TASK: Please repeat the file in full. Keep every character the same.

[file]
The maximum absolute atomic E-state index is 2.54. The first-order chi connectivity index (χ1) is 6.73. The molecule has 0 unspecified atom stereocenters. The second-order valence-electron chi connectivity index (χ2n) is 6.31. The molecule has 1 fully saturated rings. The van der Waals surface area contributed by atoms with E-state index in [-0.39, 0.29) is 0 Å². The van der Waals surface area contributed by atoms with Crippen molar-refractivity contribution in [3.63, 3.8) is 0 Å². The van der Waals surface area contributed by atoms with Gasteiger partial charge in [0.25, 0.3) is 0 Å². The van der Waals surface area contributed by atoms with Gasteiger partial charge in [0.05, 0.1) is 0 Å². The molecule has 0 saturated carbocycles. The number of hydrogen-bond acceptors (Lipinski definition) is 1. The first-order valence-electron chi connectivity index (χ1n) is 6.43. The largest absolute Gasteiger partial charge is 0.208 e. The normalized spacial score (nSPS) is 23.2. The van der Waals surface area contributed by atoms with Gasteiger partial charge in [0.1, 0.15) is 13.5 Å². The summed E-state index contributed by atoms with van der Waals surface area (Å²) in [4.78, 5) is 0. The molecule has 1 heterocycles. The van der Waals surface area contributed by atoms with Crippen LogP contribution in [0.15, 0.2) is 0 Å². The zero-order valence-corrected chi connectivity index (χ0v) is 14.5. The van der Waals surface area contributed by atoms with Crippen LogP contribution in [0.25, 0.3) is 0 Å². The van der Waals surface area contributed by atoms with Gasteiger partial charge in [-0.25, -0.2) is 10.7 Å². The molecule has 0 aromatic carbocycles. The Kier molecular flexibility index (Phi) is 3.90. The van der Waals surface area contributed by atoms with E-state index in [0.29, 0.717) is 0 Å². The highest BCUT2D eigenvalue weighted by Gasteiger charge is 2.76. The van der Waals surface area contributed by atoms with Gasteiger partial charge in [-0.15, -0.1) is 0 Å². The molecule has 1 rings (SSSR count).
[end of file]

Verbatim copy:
The maximum absolute atomic E-state index is 2.54. The first-order chi connectivity index (χ1) is 6.73. The molecule has 0 unspecified atom stereocenters. The second-order valence-electron chi connectivity index (χ2n) is 6.31. The molecule has 1 fully saturated rings. The van der Waals surface area contributed by atoms with E-state index in [-0.39, 0.29) is 0 Å². The van der Waals surface area contributed by atoms with Crippen molar-refractivity contribution in [3.63, 3.8) is 0 Å². The van der Waals surface area contributed by atoms with Gasteiger partial charge in [0.25, 0.3) is 0 Å². The van der Waals surface area contributed by atoms with Gasteiger partial charge in [0.05, 0.1) is 0 Å². The molecule has 0 saturated carbocycles. The number of hydrogen-bond acceptors (Lipinski definition) is 1. The first-order valence-electron chi connectivity index (χ1n) is 6.43. The largest absolute Gasteiger partial charge is 0.208 e. The normalized spacial score (nSPS) is 23.2. The van der Waals surface area contributed by atoms with Gasteiger partial charge in [0.1, 0.15) is 13.5 Å². The summed E-state index contributed by atoms with van der Waals surface area (Å²) in [4.78, 5) is 0. The molecule has 1 heterocycles. The van der Waals surface area contributed by atoms with Crippen LogP contribution in [0.15, 0.2) is 0 Å². The zero-order valence-corrected chi connectivity index (χ0v) is 14.5. The van der Waals surface area contributed by atoms with Crippen LogP contribution in [0.25, 0.3) is 0 Å². The van der Waals surface area contributed by atoms with Gasteiger partial charge in [-0.25, -0.2) is 10.7 Å². The molecule has 0 aromatic carbocycles. The Kier molecular flexibility index (Phi) is 3.90. The van der Waals surface area contributed by atoms with E-state index in [0.29, 0.717) is 0 Å². The highest BCUT2D eigenvalue weighted by Gasteiger charge is 2.76. The van der Waals surface area contributed by atoms with Gasteiger partial charge in [-0.15, -0.1) is 0 Å². The molecule has 1 rings (SSSR count).